Official Ignorance is a captivating podcast hosted by Dr. Roger Mitchell, Jr. and Professor Jay Aronson. In this episode, they are joined by the legendary Mutulu Olugbala, also known as M1 of the renowned hip-hop group dead prez, who is now a board member of The Last Prisoner project, focusing on justice for incarcerated cannabis offenders. The trio engages in thought-provoking discussions about various topics, including the impact of hip-hop on political activism, the importance of reimagining the school system and the criminal justice systems, and the fight for justice and liberation. With their fearless perspectives and genuine passion for creating change, this episode offers valuable insights and sparks critical conversations.
In the final episode of Season 1, Roger and Jay talk to Larry Hamm, founder of the Newark, NJ-based Peoples’ Organization for Progress, longtime activist, and one of Roger’s earliest mentors. We discuss Larry’s early years as a Black student at Princeton University, his efforts to organize protests in Orange, NJ in the wake of Earl Faison’s 1999 death at the hands of police, and reflect why we should remain hopeful that we can reduce the number of people who die in custody each year in the United States.
There are no protections in the criminal justice system, especially for Black people. In the case of Sandra Bland, we were reminded that they definitely do not care if you are wealthy, poor, female, queer, or disabled – in addition to your blackness. Mitchell and Aronson dive into why dismantling and reimagining our law enforcement will lead to a fairer justice system.
On today’s episode we have a wide-ranging conversation with Dr. Joye Carter, the nation’s first Black board-certified chief medical examiner, about her long career as a forensic pathologist. We ask her about her efforts to expose deaths in custody that would otherwise have been covered up. We discuss the importance of mentorship, diversity in death investigations, and eliminating racism from the medical field.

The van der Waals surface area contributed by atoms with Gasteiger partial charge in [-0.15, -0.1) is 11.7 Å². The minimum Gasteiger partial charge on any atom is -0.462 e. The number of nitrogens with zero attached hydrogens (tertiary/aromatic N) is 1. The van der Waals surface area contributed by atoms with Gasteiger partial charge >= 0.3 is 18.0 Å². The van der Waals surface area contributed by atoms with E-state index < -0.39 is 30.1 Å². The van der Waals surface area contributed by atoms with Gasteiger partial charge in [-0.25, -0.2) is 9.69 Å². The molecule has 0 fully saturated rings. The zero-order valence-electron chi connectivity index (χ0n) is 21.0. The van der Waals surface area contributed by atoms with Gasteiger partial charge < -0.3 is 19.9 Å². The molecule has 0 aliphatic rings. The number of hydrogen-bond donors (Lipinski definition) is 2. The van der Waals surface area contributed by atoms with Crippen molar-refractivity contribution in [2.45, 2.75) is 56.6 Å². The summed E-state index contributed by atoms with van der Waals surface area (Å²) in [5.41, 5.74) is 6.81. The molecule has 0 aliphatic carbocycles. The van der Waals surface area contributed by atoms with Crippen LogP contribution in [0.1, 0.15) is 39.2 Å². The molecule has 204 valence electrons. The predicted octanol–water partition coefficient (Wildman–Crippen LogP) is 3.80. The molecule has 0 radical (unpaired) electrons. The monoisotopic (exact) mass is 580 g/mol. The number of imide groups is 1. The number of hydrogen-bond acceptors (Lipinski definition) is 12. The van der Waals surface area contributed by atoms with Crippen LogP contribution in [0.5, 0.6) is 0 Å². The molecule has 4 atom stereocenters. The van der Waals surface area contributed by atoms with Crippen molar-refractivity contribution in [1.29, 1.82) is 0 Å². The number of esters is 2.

On today’s episode, we talk to Josh Vaughn and Brittany Hailer, journalists working to expose the deadly toll of Pennsylvania’s jails. Josh tells us about his efforts to track disparities in the deaths that jails in the state report and the number that actually occur. Brittany tells us how she has shown that the Allegheny County Jail in Pittsburgh has one of the highest known death rates in the country. They also talk about their recent grant from the Pulitzer Center for Crisis Reporting to build a database of jail deaths in the state in the face of official ignorance from government at all levels.
In today’s episode, we discuss a recent Senate hearing led by Sen. Jon Ossoff from Georgia that investigates the abject failure of the federal government to do what the Death in Custody Reporting Act of 2013 requires it to do—determine how many people are dying in prisons and jails each year, record where they are dying, and explain why they are dying. The Senate investigation found that the Department of Justice missed at least 990 deaths, and most likely many more, in 2021. Ossoff calls the needless deaths we describe in our book and in this podcast, and the failure to account for them, a constitutional and humanitarian crisis. We conclude by offering concrete solutions to the unconscionable lack of data on deaths in custody currently available in the United States.